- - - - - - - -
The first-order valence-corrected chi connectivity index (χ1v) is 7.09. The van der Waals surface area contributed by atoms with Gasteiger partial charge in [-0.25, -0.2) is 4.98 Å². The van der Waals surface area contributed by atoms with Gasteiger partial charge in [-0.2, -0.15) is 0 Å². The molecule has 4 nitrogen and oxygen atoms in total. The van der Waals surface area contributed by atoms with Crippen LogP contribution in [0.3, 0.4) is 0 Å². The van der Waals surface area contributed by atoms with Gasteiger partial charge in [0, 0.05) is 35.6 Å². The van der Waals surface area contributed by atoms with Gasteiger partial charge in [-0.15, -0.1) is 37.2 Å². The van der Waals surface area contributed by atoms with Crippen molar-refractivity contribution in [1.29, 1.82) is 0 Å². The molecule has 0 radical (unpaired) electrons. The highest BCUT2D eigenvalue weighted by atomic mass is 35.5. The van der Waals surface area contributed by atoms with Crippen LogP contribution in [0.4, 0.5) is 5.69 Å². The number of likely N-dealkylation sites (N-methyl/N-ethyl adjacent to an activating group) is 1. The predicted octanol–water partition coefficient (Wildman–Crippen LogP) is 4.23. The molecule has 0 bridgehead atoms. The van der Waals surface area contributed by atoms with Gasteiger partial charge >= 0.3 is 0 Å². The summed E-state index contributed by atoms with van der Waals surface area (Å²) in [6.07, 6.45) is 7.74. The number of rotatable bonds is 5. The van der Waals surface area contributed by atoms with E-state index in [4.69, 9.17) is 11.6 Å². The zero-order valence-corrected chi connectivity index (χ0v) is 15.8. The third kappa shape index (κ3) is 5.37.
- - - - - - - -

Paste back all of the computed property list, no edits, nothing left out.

The first-order valence-corrected chi connectivity index (χ1v) is 7.09. The van der Waals surface area contributed by atoms with Gasteiger partial charge in [-0.25, -0.2) is 4.98 Å². The van der Waals surface area contributed by atoms with Gasteiger partial charge in [-0.2, -0.15) is 0 Å². The molecule has 4 nitrogen and oxygen atoms in total. The van der Waals surface area contributed by atoms with Crippen LogP contribution in [0.3, 0.4) is 0 Å². The van der Waals surface area contributed by atoms with Gasteiger partial charge in [0, 0.05) is 35.6 Å². The van der Waals surface area contributed by atoms with Gasteiger partial charge in [-0.15, -0.1) is 37.2 Å². The van der Waals surface area contributed by atoms with Crippen molar-refractivity contribution in [1.29, 1.82) is 0 Å². The molecule has 0 radical (unpaired) electrons. The highest BCUT2D eigenvalue weighted by atomic mass is 35.5. The van der Waals surface area contributed by atoms with Crippen LogP contribution in [0.4, 0.5) is 5.69 Å². The number of likely N-dealkylation sites (N-methyl/N-ethyl adjacent to an activating group) is 1. The predicted octanol–water partition coefficient (Wildman–Crippen LogP) is 4.23. The molecule has 0 bridgehead atoms. The van der Waals surface area contributed by atoms with Gasteiger partial charge >= 0.3 is 0 Å². The summed E-state index contributed by atoms with van der Waals surface area (Å²) in [6.07, 6.45) is 7.74. The number of rotatable bonds is 5. The van der Waals surface area contributed by atoms with E-state index in [4.69, 9.17) is 11.6 Å². The zero-order valence-corrected chi connectivity index (χ0v) is 15.8. The third kappa shape index (κ3) is 5.37.